“HAPPY DAYS” AT WESTPORT

By Marlene S. Gaylinn

Despite our constantly troubled world, we get up each morning and automatically occupy ourselves with personal habits and a multitude of regulations imposed on us by society.  Although we seek pleasure in having “happy days,” much of our time is wasted on meaningless distractions.  Many of us make ourselves so busy that we seldom stop to question why we are here in the first place, and we certainly try not to think about where we are finally headed.  On our solo journey through life, we create our own baggage of “stuff” and carry it around like a security blanket.  As we age, we finally realize that everything around us is subject to the uncontrollable passage of time.  And yet, we retain within us the final control to end it all.  What an irony!  If metaphysical thoughts sound intriguing, you will thoroughly enjoy “Happy Days,” at Westport Country Playhouse.

As Westport Country Playhouse Director Mark Lamos eloquently explained before curtain time, “There’s something for most everyone” in Samuel Beckett’s play, “Happy Days.”  The religious, secure in knowing that all their questions have already been answered, might laugh at the play’s absurd depiction of the human condition.  Other wandering souls might identify with the uncontrollable plight of growing older and perhaps shed a tear regarding their own journeys through life.  Some folks simply don’t get it. They might have confused the title with the 1950’s TV comedy of the same name.  Younger folks may not have the patience or the background to delve beneath the surface of this daring event.  And, some people’s minds are on perpetual vacation.  Never the less, to his credit, Mr. Lamos shrewdly realized the variety of folks he was up against when he prepared the audience for his unusual, summer presentation.
  
Like his prize-winning “Waiting for Godot,” Beckett’s plays are often referred to as “theatre of the absurd.”   Therefore, when the curtain rises on “Happy Days,” we are immediately confronted by the absurdity of our existence.  We see “Winnie” (Dana Ivey) waist deep, in a pile of boulders while husband “Willy” (Jack Wetherall) lives in a small hole that is located on the hidden side of the mound.  All we see of Willy in the first act is the back of his baldhead above a boulder, and the newspaper he is reading.  It’s left for us to figure out how or why the couple got there and what the mound symbolizes.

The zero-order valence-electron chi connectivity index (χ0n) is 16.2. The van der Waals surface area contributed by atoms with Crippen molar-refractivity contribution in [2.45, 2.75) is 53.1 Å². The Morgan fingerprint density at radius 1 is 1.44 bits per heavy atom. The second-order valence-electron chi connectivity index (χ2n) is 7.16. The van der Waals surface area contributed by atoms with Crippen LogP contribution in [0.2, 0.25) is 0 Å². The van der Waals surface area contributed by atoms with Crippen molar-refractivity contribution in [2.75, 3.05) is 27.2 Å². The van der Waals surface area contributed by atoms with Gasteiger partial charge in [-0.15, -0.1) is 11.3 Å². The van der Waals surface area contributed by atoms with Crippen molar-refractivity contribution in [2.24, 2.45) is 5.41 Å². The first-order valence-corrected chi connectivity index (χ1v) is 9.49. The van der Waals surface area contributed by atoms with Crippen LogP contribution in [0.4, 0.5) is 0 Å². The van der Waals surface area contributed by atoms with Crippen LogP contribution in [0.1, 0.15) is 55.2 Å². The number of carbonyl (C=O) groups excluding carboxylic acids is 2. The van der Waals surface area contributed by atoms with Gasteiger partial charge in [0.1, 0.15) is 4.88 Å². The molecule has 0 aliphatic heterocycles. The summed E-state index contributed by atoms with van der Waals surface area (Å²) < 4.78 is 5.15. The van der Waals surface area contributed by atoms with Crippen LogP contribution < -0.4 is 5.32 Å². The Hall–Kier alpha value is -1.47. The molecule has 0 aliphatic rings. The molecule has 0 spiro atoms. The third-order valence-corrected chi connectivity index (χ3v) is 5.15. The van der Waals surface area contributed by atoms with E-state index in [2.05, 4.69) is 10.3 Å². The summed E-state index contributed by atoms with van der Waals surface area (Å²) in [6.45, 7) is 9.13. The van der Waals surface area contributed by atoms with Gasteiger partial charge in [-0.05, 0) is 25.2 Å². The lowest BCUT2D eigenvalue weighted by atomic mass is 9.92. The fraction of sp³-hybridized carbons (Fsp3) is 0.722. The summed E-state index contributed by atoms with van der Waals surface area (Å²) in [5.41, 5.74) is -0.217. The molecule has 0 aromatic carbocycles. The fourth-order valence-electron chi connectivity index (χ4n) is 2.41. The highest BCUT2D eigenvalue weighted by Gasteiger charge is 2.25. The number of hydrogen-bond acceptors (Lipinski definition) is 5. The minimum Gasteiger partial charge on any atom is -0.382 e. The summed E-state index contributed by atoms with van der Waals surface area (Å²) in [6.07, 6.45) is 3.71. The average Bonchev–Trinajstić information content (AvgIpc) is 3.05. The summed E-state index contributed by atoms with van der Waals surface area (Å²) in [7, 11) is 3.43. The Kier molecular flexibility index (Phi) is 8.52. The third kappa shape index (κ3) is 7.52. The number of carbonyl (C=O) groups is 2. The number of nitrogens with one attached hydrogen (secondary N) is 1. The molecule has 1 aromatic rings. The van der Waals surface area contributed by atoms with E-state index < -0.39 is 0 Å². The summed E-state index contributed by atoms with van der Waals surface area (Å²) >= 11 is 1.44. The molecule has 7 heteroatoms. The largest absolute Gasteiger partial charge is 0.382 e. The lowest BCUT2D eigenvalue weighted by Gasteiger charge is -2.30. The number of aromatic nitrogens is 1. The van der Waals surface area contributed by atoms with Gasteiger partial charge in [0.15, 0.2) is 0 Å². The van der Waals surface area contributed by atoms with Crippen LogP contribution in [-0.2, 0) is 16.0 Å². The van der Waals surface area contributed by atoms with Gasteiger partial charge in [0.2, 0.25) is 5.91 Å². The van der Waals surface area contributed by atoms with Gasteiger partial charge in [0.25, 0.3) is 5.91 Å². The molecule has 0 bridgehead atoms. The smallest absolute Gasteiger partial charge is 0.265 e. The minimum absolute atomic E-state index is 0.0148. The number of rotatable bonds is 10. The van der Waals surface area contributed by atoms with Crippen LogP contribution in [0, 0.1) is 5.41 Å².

Throughout the play, the wife, an eternal optimist, does almost all of the talking.  When her husband finally responds with one or two words, Winnie announces in a voice similar to Candide’s (“…the best of all possible worlds”) “…this is going to be a happy day” -- hence, the plays title.  Despite her being restricted to the mound, she awakens thankful for feeling less pain in her joints and performs her daily prayers.  Reaching into her large, black bag, Winnie pulls out a comb, toothbrush, toothpaste, some medicine, lipstick, nail file, music box and a revolver that she mysteriously places on a rock ledge.  Finally, she crowns her head with a silly hat and as the sun grows higher, protects herself with a parasol.  During her lively chatter, Winnie’s routine is periodically controlled by a loud, annoying bell that indicates the passage of time.  As the sun begins to set, everything is methodically put back into the bag except the revolver.

“Are you there, Willy,” she cries out intermittently throughout the play. “What will I do when I have no one to listen to me,” she laments briefly, while issuing survival instructions to her husband.  “Go backwards into the hole Willy … and put Vaseline on your rear end to make it easier to go in and out” she shouts.  What does all this strangeness mean?  One can interpret it as being a typical situation for couples that have grown used to each other.  The husband, seeking peace and quiet, retires to his den with the newspaper and TV while the caring wife fusses over him and craves his attention.  The symbolism of Vaseline and going in and out of the “hole” is left to your imagination.  Similarly woven into the play are references to things being used up, thoughts about love, sex, and passage of time -- an entire philosophy about one’s existence.

When the curtain rises in Act II, it’s growing darker. Winnie is further submerged in the rocks.  The bell rings and the wife’s chatter become more somber as she recalls her childhood and wedding day.  Willy slowly crawls onstage dressed in formal wear and tries to climb up the rock pile.  While the music box plays the Merry Widow Waltz, Winnie happily wonders if he wants to give her a kiss.  Or, is he really attempting to reach for the revolver?  You can develop your own worthwhile theories and come to your own conclusions when you attend this thought-provoking play.

Dana Ivey’s performance, under the direction of Mark Lamos is very moving while Jack Wetherall’s small part is not much of a challenge.  John Arnone’s rock pile is innovative although an earth mound would have had more significance and is closer to Beckett’s original intention.  Someone in the audience, no doubt an environmentalist, mistook the rocks for a pile of garbage, which would have been even more innovative.

Plays until July 24.
This review appears in the July “On Connecticut Theatre”

 

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